Drexel’s Tau Kappa Epsilon fraternity house via Google Maps
A Drexel University fraternity has been suspended for five years.
Tau Kappa Epsilon, located at 3421 Powelton Ave., was already temporarily suspended earlier this month amidst a sexual assault investigation. Drexel officials say the five-year suspension is unrelated to the sexual abuse allegations and is instead a result of the fraternity’s disregard of the school’s alcohol policy. Read more »
A little more than a week since Drexel University suspended a fraternity amidst a sexual assault investigation, a second frat is allegedly being probed for a reported rape.
Campus police told 6ABC that the alleged incident at Pi Kappa Alpha, located at 210 N. 34th Street, was reported this past weekend. No other details have been offered. Read more »
Springtime (and warm weather, we presume?) is here, which means that it’s almost time for everyone’s favorite pink-hued alcoholic beverage to dominate.
Thanks to the Philly Chef Conference, you can learn all about rosé before you pop bottles this summer. In a continuation of conference programming, sommelier Victoria James will present a lecture and tasting of rosés at Drexel University’s Academic Bistro. And she’s bringing along some special guests to discuss the ways rosé pairs so well with artisan cheeses and pasture-raised meats.
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This is a developing story. Check back for more information.
Drexel University has suspended a fraternity under investigation amid two sexual assault allegations.
The university has suspended the Tau Kappa Epsilon fraternity house (known as TKE), located at 3421 Powelton Ave. Officials say the incidents are alleged to have occurred between April 28th and May 4th. Read more »
The 10-year tax abatement program has led to an explosion of new housing in the city, much of it at the lower end of the market, a BIA study finds. And when the abatements expire, the city’s balance sheet will be better off for it.
Consider the 10-year property tax abatements on new construction and rehabilitation a down payment on a future gusher in revenue for the city thanks to the huge jump in construction activity it has triggered, argues a study released in late March by the Building Industry Association of Philadelphia.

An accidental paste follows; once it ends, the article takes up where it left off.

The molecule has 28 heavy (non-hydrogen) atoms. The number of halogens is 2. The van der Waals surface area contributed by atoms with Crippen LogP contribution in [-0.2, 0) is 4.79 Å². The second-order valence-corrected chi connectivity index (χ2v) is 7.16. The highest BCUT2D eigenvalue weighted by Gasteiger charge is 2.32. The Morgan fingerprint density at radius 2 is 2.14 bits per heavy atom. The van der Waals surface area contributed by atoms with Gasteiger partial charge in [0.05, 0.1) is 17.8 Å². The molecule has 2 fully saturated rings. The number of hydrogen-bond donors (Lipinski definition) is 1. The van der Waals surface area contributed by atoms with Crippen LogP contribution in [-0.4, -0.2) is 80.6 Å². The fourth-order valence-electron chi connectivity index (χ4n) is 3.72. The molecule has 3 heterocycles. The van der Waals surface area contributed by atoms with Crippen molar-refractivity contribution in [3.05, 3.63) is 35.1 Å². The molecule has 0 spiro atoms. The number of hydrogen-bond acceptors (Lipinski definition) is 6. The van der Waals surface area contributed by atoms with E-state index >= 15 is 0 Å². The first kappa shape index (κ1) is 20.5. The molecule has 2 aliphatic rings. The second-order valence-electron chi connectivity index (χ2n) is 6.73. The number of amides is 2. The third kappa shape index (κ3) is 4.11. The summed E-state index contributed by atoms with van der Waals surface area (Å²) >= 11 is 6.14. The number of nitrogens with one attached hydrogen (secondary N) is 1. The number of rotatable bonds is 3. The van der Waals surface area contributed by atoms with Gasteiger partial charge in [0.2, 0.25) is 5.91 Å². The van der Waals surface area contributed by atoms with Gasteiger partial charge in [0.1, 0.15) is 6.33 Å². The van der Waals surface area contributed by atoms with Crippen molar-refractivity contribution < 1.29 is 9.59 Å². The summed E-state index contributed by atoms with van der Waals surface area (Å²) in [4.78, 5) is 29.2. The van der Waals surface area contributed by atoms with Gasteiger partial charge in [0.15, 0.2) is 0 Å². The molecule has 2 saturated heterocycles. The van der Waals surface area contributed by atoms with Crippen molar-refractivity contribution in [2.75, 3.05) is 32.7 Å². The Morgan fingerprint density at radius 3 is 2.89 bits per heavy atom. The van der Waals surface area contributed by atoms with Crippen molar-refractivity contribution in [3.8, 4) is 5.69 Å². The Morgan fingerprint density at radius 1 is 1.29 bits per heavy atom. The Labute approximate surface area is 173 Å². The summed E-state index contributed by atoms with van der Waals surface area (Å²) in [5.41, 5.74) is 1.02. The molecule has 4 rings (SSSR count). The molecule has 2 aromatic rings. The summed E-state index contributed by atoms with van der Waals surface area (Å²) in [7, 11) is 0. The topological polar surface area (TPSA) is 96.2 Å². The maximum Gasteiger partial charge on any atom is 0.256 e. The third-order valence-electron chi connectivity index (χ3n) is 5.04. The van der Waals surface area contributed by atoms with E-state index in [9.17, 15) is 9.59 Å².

The abatement, which freezes property taxes on improvements to commercial and residential property in the city for 10 years from completion, has completely reversed the trendlines for new construction activity in the city compared to its suburbs, states the BIA report, “Philadelphia’s 10-Year Property Tax Abatement” (PDF). Since its implementation in 2000, new home building in the city has increased by 376 percent, while in the suburbs, it has fallen 11.25 percent on average across the four collar counties.
That means a future flood of revenues into city coffers. Read more »
Vue32 offers many amenities, but this is the one management’s counting on to wow the tenants. | Photos: Sandy Smith
When we checked out the Vue32 project ten months ago, it was only barely rising from a hole in the ground.
It’s progressed quite nicely since then, and its developer, Radnor Property Group (RPG), expects to open the first element of the mixed-use tower — a day care facility and preschool on its first two floors — sometime around the end of next month.
And so it was that construction crews from general contractor TN Ward Company were all over the site when we visited yesterday, sprinting to finish the various pieces of this complex.
Actually, several of the apartment floors were closer to completion than the day care center was, probably so Vue32 property manager Bozzuto Management Group could show prospective tenants the actual spaces they could call home starting Real Soon Now. Read more »